Researchers have found that treating patients who have early stage non-small cell lung cancer (NSCLC) with a type of radiotherapy called stereotactic body radiation therapy (SBRT) is associated with a small but increased risk of death from causes other than cancer.
In particular, they found that high doses to the left atrium of the heart and the superior vena cava (the large vein carrying deoxygenated blood from the head, arms and upper body to the heart) had the strongest association and increased risk of non-cancer death.
Dr Barbara Stam (PhD), from the Netherlands Cancer Institute (Amsterdam, The Netherlands) told the ESTRO 35 conference today, Monday, that, as a result of these findings, she and other researchers would be investigating ways to deliver radiotherapy while sparing these crucial heart structures as much as possible.
"Our results show that even within a few years a radiation dose to the heart is associated with an increased risk of non-cancer death for early stage lung cancer patients, and they indicate which regions of the heart possibly play a role. Validation and further investigations into the exact mechanisms and which heart structures are critical is warranted, but clinically, this could mean that patients might benefit from heart-sparing radiotherapy. For early stage lung cancer patients, treated with SBRT, we still need to investigate if heart sparing is possible, what compromises need to be made and whether it can increase survival. Further research and a wider discussion on heart sparing at the cost of possibly a higher average lung doses is required," she told the conference.
Dr Stam and colleagues analysed data from 565 patients diagnosed with early NSCLC between 2006-2013 in five institutions in Europe and North America , who were treated with SBRT. SBRT is a specialised type of external beam radiation therapy that can focus radiation beams with extreme accuracy on a tumour, thereby minimising the effect on nearby organs. With multiple organs nearby, minimising the dose to one organ is likely to result in a higher dose in another organ.
In order to work out how much radiation was delivered to which sub-structures of the heart, the researchers created a "template" image of the heart and its sub-structures on to which they could map the anatomy of each of the 565 patients -- a process called deformable image registration.
Information on the radiation doses for the patients was added, and this enabled the researchers to work out the dose parameters (such as minimum, average and maximum doses) for the various parts of the heart such as the right and left atria, right and left ventricles, superior vena cava, descending aorta and left pulmonary artery.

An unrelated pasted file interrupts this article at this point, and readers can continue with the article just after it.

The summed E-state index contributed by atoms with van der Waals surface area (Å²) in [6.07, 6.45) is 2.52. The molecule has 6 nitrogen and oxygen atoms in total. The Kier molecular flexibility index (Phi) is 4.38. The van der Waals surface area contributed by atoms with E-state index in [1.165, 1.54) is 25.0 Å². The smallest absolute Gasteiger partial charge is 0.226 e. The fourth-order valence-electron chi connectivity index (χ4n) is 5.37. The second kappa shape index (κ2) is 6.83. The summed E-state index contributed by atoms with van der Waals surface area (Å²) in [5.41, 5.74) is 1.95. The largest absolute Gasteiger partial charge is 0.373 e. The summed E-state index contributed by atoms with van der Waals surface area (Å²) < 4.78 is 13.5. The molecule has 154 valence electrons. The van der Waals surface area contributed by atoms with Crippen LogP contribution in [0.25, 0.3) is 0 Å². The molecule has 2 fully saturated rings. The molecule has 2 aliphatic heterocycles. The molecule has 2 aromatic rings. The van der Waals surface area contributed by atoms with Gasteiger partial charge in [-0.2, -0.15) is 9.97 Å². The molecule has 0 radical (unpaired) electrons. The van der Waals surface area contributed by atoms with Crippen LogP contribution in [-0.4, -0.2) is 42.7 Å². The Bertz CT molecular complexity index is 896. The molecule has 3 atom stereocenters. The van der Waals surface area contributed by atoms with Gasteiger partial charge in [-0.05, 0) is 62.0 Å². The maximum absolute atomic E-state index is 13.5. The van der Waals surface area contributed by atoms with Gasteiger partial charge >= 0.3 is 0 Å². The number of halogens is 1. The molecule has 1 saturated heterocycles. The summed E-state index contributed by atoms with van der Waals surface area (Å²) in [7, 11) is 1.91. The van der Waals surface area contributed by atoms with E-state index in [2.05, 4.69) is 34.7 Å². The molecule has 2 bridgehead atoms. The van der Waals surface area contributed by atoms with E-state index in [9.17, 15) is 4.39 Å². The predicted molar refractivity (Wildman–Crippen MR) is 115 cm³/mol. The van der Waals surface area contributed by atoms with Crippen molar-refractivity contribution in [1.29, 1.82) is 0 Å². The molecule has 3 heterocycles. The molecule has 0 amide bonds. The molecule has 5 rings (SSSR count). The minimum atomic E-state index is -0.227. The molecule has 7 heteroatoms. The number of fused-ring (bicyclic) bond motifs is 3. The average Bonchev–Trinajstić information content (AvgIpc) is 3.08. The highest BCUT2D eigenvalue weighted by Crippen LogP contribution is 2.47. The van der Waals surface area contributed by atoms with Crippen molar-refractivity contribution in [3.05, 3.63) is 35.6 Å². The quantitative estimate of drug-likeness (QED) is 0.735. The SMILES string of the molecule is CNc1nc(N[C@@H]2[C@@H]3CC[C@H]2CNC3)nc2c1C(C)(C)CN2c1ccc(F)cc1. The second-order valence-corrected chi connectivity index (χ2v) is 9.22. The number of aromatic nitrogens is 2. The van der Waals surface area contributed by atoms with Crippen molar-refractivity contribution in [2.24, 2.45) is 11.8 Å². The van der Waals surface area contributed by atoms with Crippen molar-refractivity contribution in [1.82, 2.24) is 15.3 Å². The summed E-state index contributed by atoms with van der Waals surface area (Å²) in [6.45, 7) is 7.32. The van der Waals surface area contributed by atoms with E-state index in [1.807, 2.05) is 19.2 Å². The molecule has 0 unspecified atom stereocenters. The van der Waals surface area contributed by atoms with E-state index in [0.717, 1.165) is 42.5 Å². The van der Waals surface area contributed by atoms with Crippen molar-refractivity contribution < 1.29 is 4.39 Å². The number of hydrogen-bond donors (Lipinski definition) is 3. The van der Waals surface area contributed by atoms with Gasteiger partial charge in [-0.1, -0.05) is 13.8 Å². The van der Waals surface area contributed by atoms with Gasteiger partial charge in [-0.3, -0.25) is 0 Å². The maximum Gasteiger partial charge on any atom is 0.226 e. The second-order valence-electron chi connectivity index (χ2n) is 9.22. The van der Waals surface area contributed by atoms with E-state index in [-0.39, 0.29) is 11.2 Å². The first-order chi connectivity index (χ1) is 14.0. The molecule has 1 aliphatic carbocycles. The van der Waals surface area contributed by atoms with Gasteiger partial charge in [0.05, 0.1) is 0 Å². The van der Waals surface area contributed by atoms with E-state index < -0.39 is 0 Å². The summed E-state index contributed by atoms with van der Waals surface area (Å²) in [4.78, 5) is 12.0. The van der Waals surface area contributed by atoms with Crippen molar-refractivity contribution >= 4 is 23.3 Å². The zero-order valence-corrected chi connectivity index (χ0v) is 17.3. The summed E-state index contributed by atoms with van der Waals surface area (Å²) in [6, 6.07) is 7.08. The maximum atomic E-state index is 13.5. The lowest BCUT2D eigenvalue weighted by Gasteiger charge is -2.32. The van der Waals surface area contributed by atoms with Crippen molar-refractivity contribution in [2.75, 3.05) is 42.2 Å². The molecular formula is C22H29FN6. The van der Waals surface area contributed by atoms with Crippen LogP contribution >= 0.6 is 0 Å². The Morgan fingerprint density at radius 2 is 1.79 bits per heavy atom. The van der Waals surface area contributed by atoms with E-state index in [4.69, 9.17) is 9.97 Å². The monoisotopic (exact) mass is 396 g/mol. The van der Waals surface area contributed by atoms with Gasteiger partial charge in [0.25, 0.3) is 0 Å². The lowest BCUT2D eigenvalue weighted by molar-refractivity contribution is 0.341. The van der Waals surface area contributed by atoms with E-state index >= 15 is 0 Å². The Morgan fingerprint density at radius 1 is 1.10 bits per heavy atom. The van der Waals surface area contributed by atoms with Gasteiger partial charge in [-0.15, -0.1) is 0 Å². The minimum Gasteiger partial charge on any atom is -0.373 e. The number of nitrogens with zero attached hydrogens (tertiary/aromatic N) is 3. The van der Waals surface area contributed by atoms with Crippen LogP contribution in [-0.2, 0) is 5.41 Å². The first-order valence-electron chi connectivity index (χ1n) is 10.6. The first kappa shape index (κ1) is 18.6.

"Then we determined the association between these dose parameters and non-cancer death for each substructure and for each dose parameter," says Dr Stam. "Finding if there is a relation between dose to sub-structures and non-cancer death is only relevant if this relation still exists when other factors that are known to be related to non-cancer death are also taken into account. Therefore, we performed a second statistical analysis, including factors such as age, lung function and performance status."
After a median (average) follow-up of 28 months, 58 per cent of the patients were still alive. "We found that dose to all sub-structures of the heart were associated with non-cancer death for this group of patients. Two sub-structures had the strongest association with non-cancer death: the maximum dose on the left atrium and the dose to a small area of the superior vena cava. Patients with low doses on the left atrium combined with low doses on the superior vena cava have a higher chance of survival than patients with high doses on the left atrium combined with high doses on the superior vena cava. This association remained after adjustments for the factors included in the second analysis," she said.
The associations between higher radiation doses to the left atrium and the superior vena cava and deaths from causes other than cancer were small but significant for the investigated patient group: in the left atrium, for every 1Gy above the average dose of 7.9Gy the risk increased by 1.5 per cent, while for other structures the risk increased by between 1-2 per cent.
The researchers do not know what were the causes of the non-cancer deaths as these lung cancer patients were already elderly (on average of 73 years old) and usually died at home with no autopsies being performed. However, it's hypothesised that the deaths were related to heart problems, as research in breast cancer patients, who have a much longer life expectancy than lung cancer patients, has shown that radiotherapy can affect the heart adversely.
President of ESTRO, Professor Philip Poortmans, who was not involved in the research, comments, "This study confirms that we should take the dose to organs at risk into consideration, not only for malignant lymphoma and breast cancer patients, who are in general younger and have a much longer life expectancy, but also for lung cancer patients when cure is an option.
"The complex interaction between dose to the heart and comorbidity and age and its influence on non-cancer related death remains to be explored in further detail as the excess death rate is seen starting a very short time after treatment, in contrast to the data in lymphoma and breast patients. Research into the details of the dose distribution and the (largely unknown) causes of death is required before these results could be translated to the daily clinics' environment -- apart from the advice to keep the dose to the heart as low as possible while maintaining optimal tumour control."